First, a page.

At my Grandad’s farmhouse, I remember there were these posts set up with three or four plastic lines strung from post to post. On these lines you would hang your clothes to dry. I have no memories of clothes hanging there on windy summer days, but I imagine it’s what my grandparents had used for decades before they got an electric dryer.

Hang-drying clothes is something that people have been doing for hundreds of years. Wind and sunlight are free, so why not use them?

A few months ago, I decided to set up a clothesline. I knew that our energy bill was only going to increase as the weather warmed up, and I wanted to do everything I could to negate the costs. When five people live in the same place, there’s rarely a day when the laundry room isn’t being used.

I can’t estimate how much money I’ve saved by not using my dryer. Our energy bills have increased since the start of the pandemic because everyone is in the house all the time, so more energy is being used than in past months. However, I can tell you that I personally feel better about hang-drying my clothes.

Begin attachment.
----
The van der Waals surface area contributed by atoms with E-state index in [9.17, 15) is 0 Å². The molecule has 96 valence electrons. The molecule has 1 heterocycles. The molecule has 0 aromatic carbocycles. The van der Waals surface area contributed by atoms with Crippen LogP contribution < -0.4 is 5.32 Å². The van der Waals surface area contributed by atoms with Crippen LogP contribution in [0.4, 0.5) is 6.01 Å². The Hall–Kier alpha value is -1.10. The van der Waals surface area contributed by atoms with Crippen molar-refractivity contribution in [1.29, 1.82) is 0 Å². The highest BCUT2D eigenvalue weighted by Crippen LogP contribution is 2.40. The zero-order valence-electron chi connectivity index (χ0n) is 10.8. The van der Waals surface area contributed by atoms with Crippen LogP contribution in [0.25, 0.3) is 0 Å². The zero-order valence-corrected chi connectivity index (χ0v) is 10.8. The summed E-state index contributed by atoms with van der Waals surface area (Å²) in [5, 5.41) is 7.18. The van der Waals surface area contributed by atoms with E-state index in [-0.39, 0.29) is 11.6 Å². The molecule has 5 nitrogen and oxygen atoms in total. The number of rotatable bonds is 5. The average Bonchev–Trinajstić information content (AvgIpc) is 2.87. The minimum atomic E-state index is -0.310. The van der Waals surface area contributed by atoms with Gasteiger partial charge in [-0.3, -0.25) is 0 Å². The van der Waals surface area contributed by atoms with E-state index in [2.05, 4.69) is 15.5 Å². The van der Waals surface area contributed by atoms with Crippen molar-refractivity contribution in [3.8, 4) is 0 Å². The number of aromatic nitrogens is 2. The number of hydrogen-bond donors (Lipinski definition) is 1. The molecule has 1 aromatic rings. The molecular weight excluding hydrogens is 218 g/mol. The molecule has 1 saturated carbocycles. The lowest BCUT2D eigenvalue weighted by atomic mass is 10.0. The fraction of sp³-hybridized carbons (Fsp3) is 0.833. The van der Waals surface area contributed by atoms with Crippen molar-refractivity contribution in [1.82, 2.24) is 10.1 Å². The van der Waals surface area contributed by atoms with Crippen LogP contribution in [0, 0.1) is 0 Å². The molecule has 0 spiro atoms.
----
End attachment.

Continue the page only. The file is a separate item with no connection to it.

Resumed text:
This won’t be ideal for everyone because not everyone has the space to do this.

At my home, I’ve tied a 50 foot clothesline between two trees and used a tall metal stake to give the line extra support in the middle. With my setup, I can dry a full load of laundry on the line at a time. My setup won’t work for everyone, so you would have to do some research to see what works best for your space.

Here are some things to consider:
1. Where should I hang my clothes to dry?

You can hang your clothes to dry inside or outside, depending on what you have available to you. If you hang-dry inside, there are things you can buy that can help you. For instance, you can buy mountable clotheslines that you can screw into a wall or a post. There are also bars you can attach in your windows.

Sometimes you can take advantage of your home’s heating system. My parents have a device mounted flat on the wall above a floor vent that is based on a popular design from the Victorian era. This is more suitable for hanging lightweight items.

2. Where should I hang my clothes outside?

The best place to set up a clothesline or a drying rack is an area that gets the most sunlight and easy access to the wind. You can set the line up in the shade, like I did; just realize that they’ll dry slower in the shade than the sunlight. My parents use their deck railing to dry comforters and blankets.

3. Always be aware of the weather.